# About rotation of a camera

Hi!
I’m sorry the question is an old topic.But i can’t find the answer.

I want to implement rotation of a camera in an OpenGL apllication. Assume x-axis, y-axis and z-axis angles are a, b and c.
My code is :

``````glMatrixMode(GL_MODELVIEW);
glTranslatef(x,y,z);
glRotatef(a, 1.0f, 0.0f, 0.0f);
glRotatef(b, 0.0f, 1.0f, 0.0f);
glRotatef(c, 0.0f, 0.0f, 1.0f);

glBegin();

....  //draw scene

glEnd();
``````

The results are different when I switch the order of the rotate functions because of different orders of matrix multiplication.

But how to implement it correctly?

The correct way is the way you want it to behave.

There’s no “correct” way in the general case. One order might be correct for me, cause that’s the way I want it, but it might not be correct for you.

Hi Bob!
I try to implement a camera just like cameras in some high-level APIs(e.g. Performer).
In those APIs, users give a camera position vector and a camera direction vector. Then APIs caculate the OpenGL modelview matrix from these two vectors.
I just want to implement the function in my OpenGL application. But i don’t know the right way to implement it.

Have a nice day.

In this case, you do not care about angles.

What you want to do is basically why gluLookAt was created for, but suposing you want to do it by hand :

Lets call D the direction (capitals are for vectors) :
X,Y,Z are the camera’s axis.

Z = - D;
normilize(Z); // you got Z
Y = (0,1,0); // if you want a vertical Y axis for the camera (in case of Z is also (0,1,0), you got a problem.
s = Y.Z;
Y -= sZ;
normilize(Y); // you got Y
X = Y*Z; // (cross product)
you are done.

try to follow these steps geometrically, its simple.
Then of course add the position of you camera (“transposed”, ie not the camera’s position in respect to the center of the scene, but the position of the center of the scene in respect to the camera), and you got your camera matrices to push at first onto your model view matrix :

GLfloat cam_pos_transp = {
Xx, Yx, Zx, 0,
Xy, Yy, Zy, 0,
Xz, Yz, Zz, 0,
Tx, Ty, Tz, 1
};

where Xx is the x coordinate of the X axis, etc, and T is the position of center in respect to camera’s position, that is, if you have the position of camera in respect to center (let’s call it t) :

[Tx,Ty,Tz] = - [ [Xx,Yx,Zx] [Xy,Yy,Zy] [Xz,Yz,Zz] ] * [tx,ty,tz]

(in standard matricial notations).

got it ? (sorry but im not used to do maths in english - Im preparing an article about this kind of calculus but in french)

[This message has been edited by rixed (edited 12-13-2001).]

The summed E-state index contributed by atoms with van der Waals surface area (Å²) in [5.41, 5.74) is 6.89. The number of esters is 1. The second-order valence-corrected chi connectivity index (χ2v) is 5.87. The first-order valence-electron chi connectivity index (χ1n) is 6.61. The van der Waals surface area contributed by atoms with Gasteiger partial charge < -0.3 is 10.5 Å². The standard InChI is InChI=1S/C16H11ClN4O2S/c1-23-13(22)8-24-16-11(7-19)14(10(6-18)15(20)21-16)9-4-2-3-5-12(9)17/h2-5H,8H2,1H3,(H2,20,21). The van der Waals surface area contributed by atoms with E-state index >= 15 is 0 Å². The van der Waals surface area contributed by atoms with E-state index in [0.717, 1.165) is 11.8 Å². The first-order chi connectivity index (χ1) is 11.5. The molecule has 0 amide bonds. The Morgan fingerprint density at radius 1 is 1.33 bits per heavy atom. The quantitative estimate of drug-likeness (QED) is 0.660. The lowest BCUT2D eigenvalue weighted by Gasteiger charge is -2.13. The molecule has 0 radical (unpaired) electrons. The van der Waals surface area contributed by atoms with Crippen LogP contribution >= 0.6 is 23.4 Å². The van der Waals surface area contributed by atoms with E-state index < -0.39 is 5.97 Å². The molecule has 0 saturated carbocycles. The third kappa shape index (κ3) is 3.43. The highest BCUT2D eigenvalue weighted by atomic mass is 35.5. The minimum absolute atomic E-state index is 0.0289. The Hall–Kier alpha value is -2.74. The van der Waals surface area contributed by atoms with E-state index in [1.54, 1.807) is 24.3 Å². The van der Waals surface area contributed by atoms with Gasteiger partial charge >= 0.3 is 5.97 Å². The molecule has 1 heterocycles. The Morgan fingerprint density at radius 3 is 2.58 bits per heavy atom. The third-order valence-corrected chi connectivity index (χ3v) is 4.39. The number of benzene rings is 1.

Hi Rixed!

Sorry, there is an error in my description.The parameters given by users are a camera position vector and three rotation angles(not a camera dircetion vector).

I’ve gotten model-view matrices from both Performer and OpenGVS . I find that rotation orders in these high-level APIs are different.

I think perhaps the rotation order depends on the origin dircetion of a camera. Is it right?

Thank your very much Rixed. I really appreciate it.

Like Bob said, there is no “correct” rotation order, any way is fine. If you want to use the same order Performer uses, just look up what it uses and do your rotations in that order. Or use the order you use currently, and specify that rotation order in the docs. However Euler angles (specifying orientation as three angles) has some other problems so it might be wise to include something like gluLookAt also.

If you want the user input to be 3 angles, then you have plenty of way to use these angles to rotate the camera, that’s why its not a very friendly way to set up a camera.

You can multiply the matrices representing the 3 rotation in any order, what I would call ‘rotation around fixed axis’ because it looks like tho object rotate around X, then the original Y, then the original Z.

You can also compute the rotation of the object around, say, X, then the rotation of the object around the new Y axis (rotated around X), then the rotation around the newest Z (rotated around X then Y), which is what i would call ‘rotation around rotating axis’, which require more computing but give more predictible results.
Everything is once again order dependant.
So the possibilities are vast.
So I do not like angles OK! I know how to use these angles to rotate the camera now.

Thank you very much Rixed, Harsman and Bob! But there is an other problem about rotaion of the camera. If i use a camera direction vector to specify rotation. I find that only a camera dircetion vector can not describe the rotation around camera dircetion .

E.g. the camera origin dircetion vector is (0,0,-1). When the camera is rotated around z axis, the dircetion vector does not change.

In this case, how to do? Thanks!

If you specify a point of view, and a direction of the camera, you have some problem, as you say. What you have is an equation system with two equations and three unknown. I.e. there’s an infinite amount of solutions.

The effect can be described like this (in real life that is). Stand in the middle of the room, and look towards something. You now have a viewpoint, and a viewing direction. Tilt your head to the left. You are still standing at the same spot, looking at the same point (i.e., same viewpoint and same direction), but the rotation about the directon vector is different. Tilt your head to thr right, and you haev yet another solution to the same viewpoint and direction.

What you need to solve this problem is a so called up-vector. An up-vector is a vector describing what is up for the camera. If you take my example above, and say that the up-vector is to the right, you must tilt your head to the right, and only to the right, to satisfy all three requirements: viewpoint, view direction and where the camera’s up is supposed to point.

Three equations and three unknown -> solvable with one, and only one, unique solution (unless the system is unsovable )

Take a look at the function gluLookAt to better understand what it’s all about.